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Religions, Volume 10, Issue 5 (May 2019)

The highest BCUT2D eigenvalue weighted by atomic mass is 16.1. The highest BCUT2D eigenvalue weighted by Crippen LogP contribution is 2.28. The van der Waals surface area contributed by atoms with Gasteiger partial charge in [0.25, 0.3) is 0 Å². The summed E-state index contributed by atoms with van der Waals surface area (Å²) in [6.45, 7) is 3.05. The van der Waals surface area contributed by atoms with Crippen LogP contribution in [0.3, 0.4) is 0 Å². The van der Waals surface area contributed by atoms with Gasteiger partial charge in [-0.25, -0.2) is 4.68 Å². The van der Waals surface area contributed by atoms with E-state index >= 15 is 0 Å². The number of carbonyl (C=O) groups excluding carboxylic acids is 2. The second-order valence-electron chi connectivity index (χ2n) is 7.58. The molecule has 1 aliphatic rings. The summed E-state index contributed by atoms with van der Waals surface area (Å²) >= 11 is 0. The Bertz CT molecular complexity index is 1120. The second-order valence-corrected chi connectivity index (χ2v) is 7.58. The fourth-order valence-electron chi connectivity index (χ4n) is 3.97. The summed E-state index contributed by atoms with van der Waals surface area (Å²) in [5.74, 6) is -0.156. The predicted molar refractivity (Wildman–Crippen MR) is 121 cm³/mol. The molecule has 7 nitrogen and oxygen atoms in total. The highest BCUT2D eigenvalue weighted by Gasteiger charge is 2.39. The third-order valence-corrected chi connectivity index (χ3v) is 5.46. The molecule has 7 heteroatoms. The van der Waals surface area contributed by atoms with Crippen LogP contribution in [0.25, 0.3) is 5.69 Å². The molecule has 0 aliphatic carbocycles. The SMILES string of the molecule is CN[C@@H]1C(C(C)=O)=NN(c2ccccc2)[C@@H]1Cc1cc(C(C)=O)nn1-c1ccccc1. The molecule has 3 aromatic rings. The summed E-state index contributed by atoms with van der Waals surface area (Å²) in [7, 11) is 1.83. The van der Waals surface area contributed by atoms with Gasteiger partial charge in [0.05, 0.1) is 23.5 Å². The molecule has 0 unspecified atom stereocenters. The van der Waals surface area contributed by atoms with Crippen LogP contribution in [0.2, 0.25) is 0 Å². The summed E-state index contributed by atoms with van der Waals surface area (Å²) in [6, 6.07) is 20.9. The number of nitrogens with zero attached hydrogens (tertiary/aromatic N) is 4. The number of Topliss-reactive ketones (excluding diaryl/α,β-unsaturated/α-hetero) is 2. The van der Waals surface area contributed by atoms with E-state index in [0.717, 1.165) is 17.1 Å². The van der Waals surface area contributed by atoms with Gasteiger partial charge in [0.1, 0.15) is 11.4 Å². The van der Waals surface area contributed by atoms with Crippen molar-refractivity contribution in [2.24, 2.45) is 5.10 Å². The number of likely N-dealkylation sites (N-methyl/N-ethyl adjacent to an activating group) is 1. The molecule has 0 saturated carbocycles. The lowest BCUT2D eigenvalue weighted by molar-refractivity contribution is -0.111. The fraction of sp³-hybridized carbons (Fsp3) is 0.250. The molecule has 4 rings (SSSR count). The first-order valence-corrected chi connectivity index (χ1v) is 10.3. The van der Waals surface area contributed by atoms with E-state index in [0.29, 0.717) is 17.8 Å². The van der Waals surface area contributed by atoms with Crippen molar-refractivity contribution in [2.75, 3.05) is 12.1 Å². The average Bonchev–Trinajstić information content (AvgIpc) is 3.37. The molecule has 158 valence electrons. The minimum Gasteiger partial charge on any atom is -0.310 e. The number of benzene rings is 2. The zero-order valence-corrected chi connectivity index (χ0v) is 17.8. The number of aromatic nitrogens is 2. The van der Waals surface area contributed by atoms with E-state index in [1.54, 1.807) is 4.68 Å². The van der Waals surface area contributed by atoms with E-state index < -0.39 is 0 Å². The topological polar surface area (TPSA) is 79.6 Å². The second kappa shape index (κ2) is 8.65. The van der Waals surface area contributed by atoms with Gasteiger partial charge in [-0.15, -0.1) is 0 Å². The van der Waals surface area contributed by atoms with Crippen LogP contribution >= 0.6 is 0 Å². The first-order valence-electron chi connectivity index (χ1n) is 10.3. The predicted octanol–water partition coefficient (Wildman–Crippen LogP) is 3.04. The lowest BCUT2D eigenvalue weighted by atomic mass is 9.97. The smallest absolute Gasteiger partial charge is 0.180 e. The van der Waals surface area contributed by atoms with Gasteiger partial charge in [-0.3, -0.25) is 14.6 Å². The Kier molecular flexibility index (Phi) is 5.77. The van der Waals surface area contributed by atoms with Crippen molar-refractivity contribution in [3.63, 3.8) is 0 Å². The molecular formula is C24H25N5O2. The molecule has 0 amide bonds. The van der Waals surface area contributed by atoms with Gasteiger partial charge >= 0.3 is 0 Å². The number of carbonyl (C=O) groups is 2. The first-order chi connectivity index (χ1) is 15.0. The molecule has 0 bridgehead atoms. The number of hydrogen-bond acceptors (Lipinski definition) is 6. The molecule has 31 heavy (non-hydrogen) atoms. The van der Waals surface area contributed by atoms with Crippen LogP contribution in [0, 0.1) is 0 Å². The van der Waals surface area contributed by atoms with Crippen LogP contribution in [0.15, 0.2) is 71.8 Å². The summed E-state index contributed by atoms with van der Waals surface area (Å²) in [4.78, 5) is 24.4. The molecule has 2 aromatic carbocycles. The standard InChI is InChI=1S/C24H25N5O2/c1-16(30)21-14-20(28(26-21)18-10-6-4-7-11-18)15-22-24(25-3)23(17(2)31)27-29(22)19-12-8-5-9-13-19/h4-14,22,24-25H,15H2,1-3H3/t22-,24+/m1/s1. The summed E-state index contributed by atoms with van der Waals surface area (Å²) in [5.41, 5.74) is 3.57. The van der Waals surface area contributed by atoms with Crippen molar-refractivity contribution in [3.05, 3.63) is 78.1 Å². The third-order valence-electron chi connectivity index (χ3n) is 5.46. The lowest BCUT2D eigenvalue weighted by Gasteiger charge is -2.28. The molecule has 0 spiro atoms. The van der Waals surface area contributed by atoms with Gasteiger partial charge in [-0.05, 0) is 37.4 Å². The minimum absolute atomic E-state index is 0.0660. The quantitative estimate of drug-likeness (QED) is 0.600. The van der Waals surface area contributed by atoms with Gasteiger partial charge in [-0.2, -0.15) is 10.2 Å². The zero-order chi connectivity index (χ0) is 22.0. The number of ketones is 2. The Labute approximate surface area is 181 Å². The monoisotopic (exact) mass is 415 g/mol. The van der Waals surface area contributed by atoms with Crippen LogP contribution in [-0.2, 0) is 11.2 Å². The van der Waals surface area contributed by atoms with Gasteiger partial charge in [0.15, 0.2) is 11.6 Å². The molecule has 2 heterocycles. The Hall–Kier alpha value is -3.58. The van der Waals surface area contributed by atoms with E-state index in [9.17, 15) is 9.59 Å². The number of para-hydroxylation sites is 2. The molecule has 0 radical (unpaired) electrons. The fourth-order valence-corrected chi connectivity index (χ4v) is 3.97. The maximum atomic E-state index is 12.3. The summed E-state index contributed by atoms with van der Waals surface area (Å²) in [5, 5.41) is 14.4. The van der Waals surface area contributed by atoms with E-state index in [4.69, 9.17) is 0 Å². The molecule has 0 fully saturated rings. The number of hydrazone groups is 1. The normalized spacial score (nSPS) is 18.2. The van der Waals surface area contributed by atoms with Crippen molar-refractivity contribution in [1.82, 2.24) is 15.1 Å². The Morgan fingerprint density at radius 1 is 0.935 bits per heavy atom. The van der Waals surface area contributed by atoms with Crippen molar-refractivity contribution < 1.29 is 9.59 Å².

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Cover Story (view full-size image) In the eyes of his contemporaries, Michelangelo was a controversial figure. Deemed by many as ‘a [...] Read more. In the eyes of his contemporaries, Michelangelo was a controversial figure. Deemed by many as ‘a divine artist’, he was also criticized for his religious scenes, which raised doubts with respect to either their theological accuracy or moral appropriateness. In the mid-sixteenth century, Pietro Aretino praised the Medici tombs as carved by ‘the god of sculpture’, but he also maliciously noted that Mary, in the Vatican Pietà, was too young compared to her son, and he vehemently condemned the Last Judgment fresco as an indecent painting. Along the same path, an anonymous author of the 1540s labeled Michelangelo as an ‘inventor of filth saving the art but not the devotion’. However, Michelangelo did become a powerful inventor of mass-reproduced devotional images with several pious prints clearly—even indirectly, and without referencing his name—making use of his Vatican Pietà. View this paper